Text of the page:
Neil Woodford
The history of Neil Woodford’s flagship equity fund shows what can go wrong when investments are illiquid © Geoff Pugh/Shutterstock

It is an investor’s worst nightmare: you put your money into something and can’t get it out. For those entangled in M&G’s £2.3bn UK property fund, that possibility has been all too real. They have been unable to withdraw their money from the M&G Property Portfolio for 17 months. The fund finally reopens on Monday.

The problem with that fund — as it almost always is in such cases — was a liquidity mismatch. When fears of a retail downturn and a hard Brexit sparked concerns about the UK property market in late 2019, M&G investors started running for the exits. But the funds were invested in commercial property, which could not be sold fast enough to meet mass redemptions.

Now, concerns about illiquidity are rising around some exchange traded funds, as more money flows into products invested in a narrow group of stocks or highly volatile non-traditional assets.

Thematic ETFs — which back such trends as renewable energy use, cannabis legalisation or gender equity — hit a record $394bn in assets under management earlier this year. Meanwhile, cryptocurrency ETFs have been approved in Europe and Canada, and the US is considering following suit.

Unlike a plain vanilla S&P 500 tracker fund, these ETFs hold quite substantial positions in individual companies or other assets. In the EU, for example, funds can obtain permission to put up to 35 per cent of net asset value in one stock if they are following an index. If a fund receives a massive inflow, that can force it to go out and buy large amounts of that underlying asset, which in turn can push up the price of the ETF. 

A recent FactSet analysis found that some ETFs tracking silver miners, cannabis and nuclear energy had such substantial positions in particular securities that an inflow or outflow of 5 per cent of assets under management would translate into 20 per cent or more of a holding’s average daily trading volume.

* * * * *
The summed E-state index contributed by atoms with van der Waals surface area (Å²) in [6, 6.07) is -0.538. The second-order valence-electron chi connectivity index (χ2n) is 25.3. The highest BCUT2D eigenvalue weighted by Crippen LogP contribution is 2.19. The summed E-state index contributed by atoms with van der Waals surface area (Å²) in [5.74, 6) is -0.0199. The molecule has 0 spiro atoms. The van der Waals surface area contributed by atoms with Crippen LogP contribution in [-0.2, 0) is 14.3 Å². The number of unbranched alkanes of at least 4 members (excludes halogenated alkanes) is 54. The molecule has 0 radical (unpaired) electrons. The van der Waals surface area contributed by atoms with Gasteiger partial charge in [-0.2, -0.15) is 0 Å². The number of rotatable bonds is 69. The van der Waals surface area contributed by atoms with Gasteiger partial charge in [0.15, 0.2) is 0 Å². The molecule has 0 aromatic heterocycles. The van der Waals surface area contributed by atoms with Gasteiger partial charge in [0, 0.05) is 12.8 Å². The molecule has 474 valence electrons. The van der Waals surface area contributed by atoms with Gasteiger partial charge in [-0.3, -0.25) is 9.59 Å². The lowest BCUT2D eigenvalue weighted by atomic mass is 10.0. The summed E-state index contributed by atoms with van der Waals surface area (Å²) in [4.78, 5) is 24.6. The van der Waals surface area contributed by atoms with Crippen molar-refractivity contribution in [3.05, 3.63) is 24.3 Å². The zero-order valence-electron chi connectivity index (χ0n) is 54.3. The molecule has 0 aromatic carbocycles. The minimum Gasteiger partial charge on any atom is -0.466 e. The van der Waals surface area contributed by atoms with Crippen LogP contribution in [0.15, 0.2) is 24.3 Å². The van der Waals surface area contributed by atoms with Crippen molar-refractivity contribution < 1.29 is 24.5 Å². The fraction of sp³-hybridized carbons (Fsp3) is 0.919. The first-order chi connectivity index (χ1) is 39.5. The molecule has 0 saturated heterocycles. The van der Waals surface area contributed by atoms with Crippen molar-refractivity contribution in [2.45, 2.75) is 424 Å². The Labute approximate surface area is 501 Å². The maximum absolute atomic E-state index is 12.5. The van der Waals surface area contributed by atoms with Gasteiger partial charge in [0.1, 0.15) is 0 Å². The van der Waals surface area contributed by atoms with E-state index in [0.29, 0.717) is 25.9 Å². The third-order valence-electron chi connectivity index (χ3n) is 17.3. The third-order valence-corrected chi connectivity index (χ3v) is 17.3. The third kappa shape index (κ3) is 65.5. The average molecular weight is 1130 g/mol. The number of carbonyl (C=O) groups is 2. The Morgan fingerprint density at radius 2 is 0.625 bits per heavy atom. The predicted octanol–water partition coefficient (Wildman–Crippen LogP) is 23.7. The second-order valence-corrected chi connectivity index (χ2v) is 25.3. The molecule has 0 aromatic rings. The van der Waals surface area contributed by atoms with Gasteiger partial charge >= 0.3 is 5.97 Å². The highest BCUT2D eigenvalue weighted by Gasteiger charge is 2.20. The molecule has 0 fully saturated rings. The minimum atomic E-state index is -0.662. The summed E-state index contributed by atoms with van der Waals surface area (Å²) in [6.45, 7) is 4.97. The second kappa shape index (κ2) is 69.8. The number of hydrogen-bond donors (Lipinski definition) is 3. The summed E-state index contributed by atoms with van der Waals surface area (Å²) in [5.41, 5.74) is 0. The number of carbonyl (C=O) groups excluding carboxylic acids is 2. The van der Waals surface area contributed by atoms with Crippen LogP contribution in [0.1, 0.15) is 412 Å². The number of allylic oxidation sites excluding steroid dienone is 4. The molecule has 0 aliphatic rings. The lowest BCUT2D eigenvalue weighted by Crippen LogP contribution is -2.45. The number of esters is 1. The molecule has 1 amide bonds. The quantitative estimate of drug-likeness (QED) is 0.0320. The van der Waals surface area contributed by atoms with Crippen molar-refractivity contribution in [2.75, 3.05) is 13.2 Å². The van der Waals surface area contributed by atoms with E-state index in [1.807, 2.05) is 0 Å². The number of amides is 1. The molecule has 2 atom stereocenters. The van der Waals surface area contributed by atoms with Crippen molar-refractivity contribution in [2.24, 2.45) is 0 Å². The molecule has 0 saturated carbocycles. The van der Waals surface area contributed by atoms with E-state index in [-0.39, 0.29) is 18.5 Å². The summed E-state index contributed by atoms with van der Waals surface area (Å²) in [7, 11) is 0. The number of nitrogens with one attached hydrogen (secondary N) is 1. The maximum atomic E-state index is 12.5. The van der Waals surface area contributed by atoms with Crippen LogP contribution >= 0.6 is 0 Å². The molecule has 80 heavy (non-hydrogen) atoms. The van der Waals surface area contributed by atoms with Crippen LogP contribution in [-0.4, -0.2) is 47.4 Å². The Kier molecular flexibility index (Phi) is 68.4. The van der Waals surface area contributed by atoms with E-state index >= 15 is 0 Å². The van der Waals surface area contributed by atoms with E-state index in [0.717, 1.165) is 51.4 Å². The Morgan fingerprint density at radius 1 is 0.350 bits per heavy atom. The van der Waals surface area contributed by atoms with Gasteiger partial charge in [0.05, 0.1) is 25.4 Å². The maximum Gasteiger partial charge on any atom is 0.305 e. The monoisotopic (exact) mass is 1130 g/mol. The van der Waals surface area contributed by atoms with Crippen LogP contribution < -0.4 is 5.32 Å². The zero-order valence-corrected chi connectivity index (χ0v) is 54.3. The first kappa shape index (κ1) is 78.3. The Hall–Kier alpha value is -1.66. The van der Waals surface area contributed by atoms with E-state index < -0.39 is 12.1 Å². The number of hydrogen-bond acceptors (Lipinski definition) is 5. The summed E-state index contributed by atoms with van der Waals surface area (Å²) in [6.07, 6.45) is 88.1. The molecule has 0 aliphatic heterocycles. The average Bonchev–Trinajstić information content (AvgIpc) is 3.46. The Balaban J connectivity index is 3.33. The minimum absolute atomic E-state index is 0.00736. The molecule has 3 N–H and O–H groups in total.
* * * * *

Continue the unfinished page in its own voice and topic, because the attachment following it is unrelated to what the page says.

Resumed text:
“It’s not only the fundamentals that are driving up the prices,” says Elisabeth Kashner, director of global fund analytics at FactSet. “It is the ETF buying pressure too. Some portion of the price increase is because of ETF demand.”

That’s all well and good on the way up. But the problem is what happens on the way down.

For open-ended funds, the history of Neil Woodford’s flagship equity fund, which was closed to redemptions in 2019 and ultimately shut down, shows what can go wrong when investments are illiquid and concentrated. 

So, should ETF investors also be concerned that they are vulnerable to a downward spiral if falling prices drive redemptions?

Many in the industry say the structure of ETFs makes them less risky than open-ended funds. Redemptions from an open-ended fund immediately trigger sales of underlying assets.

With ETFs, the end investors trade shares on a secondary market that matches buyers and sellers. When one side outweighs the other, shares can be created or redeemed in bulk through “in kind” transactions in the primary market.

Big institutional investors, known as authorised participants, exchange ETF shares for the underlying assets. Since APs have discretion about when to buy and sell those underlying securities, they are less vulnerable to a fire sale. 

“ETFs are always going to be as liquid as the underlying security, but it’s just not a big issue for a single retail investor because they are trading peanuts,” says Deborah Fuhr of consultancy ETFGI. “Nine out of 10 trades are in the secondary market.”

The secondary market generally allows ETF investors who really want out to get out — albeit at a price that is lower than the paper value of the assets or the index the fund tracks.

Such price gaps opened up in bond ETFs in March 2020 when markets were plunging amid the Covid pandemic. Global securities regulators are probing what happened and plan to report back this autumn

ETFs that track an index also pose another risk: when the index constituents change, the sponsor may have to buy or sell securities very quickly, which can affect the prices of the underlying securities. But such problems are usually small scale in most funds, affecting a handful of securities out of dozens.

“The real risk to a retail investor is themselves,” argues Kenneth Lamont, a Morningstar analyst. “ETFs allow investors to express their views and pull money in and out very quickly . . . if they are following a bubble, and then they lose.”

Still, better disclosures would make it easier to spot funds that might be subject to a liquidity squeeze. Until then, investors should be a bit more wary when investing in an ETF that might have a relatively narrow focus.

“Do your homework and that homework needs to include a plan for your exit strategy,” Kashner advises.

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